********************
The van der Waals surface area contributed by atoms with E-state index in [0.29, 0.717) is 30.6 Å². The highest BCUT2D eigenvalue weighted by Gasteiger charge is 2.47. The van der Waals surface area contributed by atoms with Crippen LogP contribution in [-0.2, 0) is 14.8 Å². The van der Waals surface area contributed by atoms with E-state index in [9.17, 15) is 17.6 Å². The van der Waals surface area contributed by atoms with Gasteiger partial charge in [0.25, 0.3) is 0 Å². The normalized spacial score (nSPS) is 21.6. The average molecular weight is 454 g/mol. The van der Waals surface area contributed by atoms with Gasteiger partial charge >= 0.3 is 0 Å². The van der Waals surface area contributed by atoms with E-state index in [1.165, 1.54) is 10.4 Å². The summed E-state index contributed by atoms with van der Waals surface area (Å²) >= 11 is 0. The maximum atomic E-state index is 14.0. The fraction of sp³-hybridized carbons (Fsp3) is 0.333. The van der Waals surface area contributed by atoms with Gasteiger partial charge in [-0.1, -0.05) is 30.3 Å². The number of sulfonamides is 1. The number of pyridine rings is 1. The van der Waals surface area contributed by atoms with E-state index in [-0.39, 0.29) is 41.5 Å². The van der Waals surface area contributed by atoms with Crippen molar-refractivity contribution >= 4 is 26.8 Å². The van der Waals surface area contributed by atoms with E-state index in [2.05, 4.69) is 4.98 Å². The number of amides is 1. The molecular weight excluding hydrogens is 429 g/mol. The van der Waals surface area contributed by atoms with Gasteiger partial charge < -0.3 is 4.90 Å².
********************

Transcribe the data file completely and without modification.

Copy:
The van der Waals surface area contributed by atoms with E-state index in [0.29, 0.717) is 30.6 Å². The highest BCUT2D eigenvalue weighted by Gasteiger charge is 2.47. The van der Waals surface area contributed by atoms with Crippen LogP contribution in [-0.2, 0) is 14.8 Å². The van der Waals surface area contributed by atoms with E-state index in [9.17, 15) is 17.6 Å². The van der Waals surface area contributed by atoms with Gasteiger partial charge in [0.25, 0.3) is 0 Å². The normalized spacial score (nSPS) is 21.6. The average molecular weight is 454 g/mol. The van der Waals surface area contributed by atoms with Gasteiger partial charge >= 0.3 is 0 Å². The van der Waals surface area contributed by atoms with E-state index in [1.165, 1.54) is 10.4 Å². The summed E-state index contributed by atoms with van der Waals surface area (Å²) >= 11 is 0. The maximum atomic E-state index is 14.0. The fraction of sp³-hybridized carbons (Fsp3) is 0.333. The van der Waals surface area contributed by atoms with Gasteiger partial charge in [-0.1, -0.05) is 30.3 Å². The number of sulfonamides is 1. The number of pyridine rings is 1. The van der Waals surface area contributed by atoms with E-state index in [-0.39, 0.29) is 41.5 Å². The van der Waals surface area contributed by atoms with Crippen molar-refractivity contribution >= 4 is 26.8 Å². The van der Waals surface area contributed by atoms with E-state index in [2.05, 4.69) is 4.98 Å². The number of amides is 1. The molecular weight excluding hydrogens is 429 g/mol. The van der Waals surface area contributed by atoms with Gasteiger partial charge < -0.3 is 4.90 Å².